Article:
[EM] sortition/random legislature Was: Re: language/framing quibble

Tue Sep 16 09:49:24 PDT 2008

```Raph Frank wrote:
> On Sun, Sep 14, 2008 at 8:56 AM, Kristofer Munsterhjelm
>> A random assembly also resists the attack where one corrupts
>> candidates, simply because it's not clear who the candidates are
>> going to be.
>
> There is also the effect that a person who wants to be a candidate
> may need support to have any chance at all.

What do you mean?

>> I don't know if randomness, or more generally, a weak
>> voter-representative link is required for this resistance. It might
>> be, for a single given representative, but a method where voters
>> elect groups and some subset of each group is taken could also be
>> resistant to this, if it's not obvious beforehand which subset is
>> taken.
>
> Interesting.
>
> You could have a system with PR-STV where half of the elected
> candidates are excluded from consideration and then the election is
> held a second time.

One way of doing this would be to take a leaf from genetic algorithms.
Using either roulette selection or tournament selection, pick until you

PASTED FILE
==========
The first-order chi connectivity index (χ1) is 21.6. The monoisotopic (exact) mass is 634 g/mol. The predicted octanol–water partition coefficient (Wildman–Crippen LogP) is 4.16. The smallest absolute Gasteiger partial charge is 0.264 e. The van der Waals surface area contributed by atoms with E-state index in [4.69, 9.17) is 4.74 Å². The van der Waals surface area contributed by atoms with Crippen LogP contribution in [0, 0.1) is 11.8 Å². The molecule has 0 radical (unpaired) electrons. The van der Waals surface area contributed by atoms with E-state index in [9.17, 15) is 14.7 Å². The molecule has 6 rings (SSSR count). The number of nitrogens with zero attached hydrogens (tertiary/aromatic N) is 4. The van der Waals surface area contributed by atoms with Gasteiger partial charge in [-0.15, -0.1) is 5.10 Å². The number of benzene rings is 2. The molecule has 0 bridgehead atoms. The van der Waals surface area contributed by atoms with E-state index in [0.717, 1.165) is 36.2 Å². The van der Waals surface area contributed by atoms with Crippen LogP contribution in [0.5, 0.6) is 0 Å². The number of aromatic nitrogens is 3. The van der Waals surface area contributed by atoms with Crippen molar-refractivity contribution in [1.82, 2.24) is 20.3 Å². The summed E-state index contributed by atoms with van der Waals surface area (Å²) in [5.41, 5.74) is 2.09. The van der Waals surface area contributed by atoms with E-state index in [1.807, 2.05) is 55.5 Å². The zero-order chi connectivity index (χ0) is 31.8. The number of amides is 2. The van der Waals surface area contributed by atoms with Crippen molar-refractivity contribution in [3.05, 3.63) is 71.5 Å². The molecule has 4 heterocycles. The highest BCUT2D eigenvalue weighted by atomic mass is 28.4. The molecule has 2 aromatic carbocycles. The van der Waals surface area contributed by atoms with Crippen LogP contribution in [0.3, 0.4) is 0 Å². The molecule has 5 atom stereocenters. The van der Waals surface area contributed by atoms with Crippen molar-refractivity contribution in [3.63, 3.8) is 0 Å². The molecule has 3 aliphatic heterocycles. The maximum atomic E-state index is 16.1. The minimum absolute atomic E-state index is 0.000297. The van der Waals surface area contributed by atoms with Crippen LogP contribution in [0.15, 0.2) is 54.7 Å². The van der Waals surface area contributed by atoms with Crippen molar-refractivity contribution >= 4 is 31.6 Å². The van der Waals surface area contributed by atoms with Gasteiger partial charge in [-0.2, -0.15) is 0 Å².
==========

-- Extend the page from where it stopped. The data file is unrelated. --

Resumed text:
have the council size.

Here's an example for roulette selection. The strategy would need a
method that returns an aggregate scored (rated) ballot, where that
aggregate is a proportional completion. Six candidates, three to be elected:

Score   Name    Cumulative score
0.9474: A       0.9474
0.6680: B       1.6154
0.3046: C       1.9200
0.2980: D       2.2180
0.1502: E       2.3682
0.0015: F       2.3697

We pick a random number on [0, 2.3697). We get 1.85603, so the first
with cumulative score greater than 1.85603 is elected. That's C. Next,
the random number is 2.04665. D is elected. Next, 0.738655. A is elected.

So A, C, and D are elected. The candidates with greater electoral
support have greater chance of being chosen, but for any candidate,
there's still a nonzero probability that some other will be selected
By running the scores through a function, one could make the method
regard the electoral results more (by amplifying the gaps in scores) or
less (by evening them out).

However, in general, there's a problem with such hybrids. The problem is
that, for elections to work, the people must know the candidates to at
least some extent. Because of this, candidates are going to have a
history - they will be persistent, and some candidates will run multiple
times. But this means that they can be corrupted, since the hypothetical
conspiracy know who to target. If you elect groups instead (or parties),
the conspiracy or lobbyists are going to target those who decide the
group composition - the party management in the case of parties. The
effect will lessen if there are many groups, or the method supports
independents, but it won't disappear.

There seems to be an inescapable tradeoff here, at least unless one
"thinks outside the box", like with delegable proxy.

```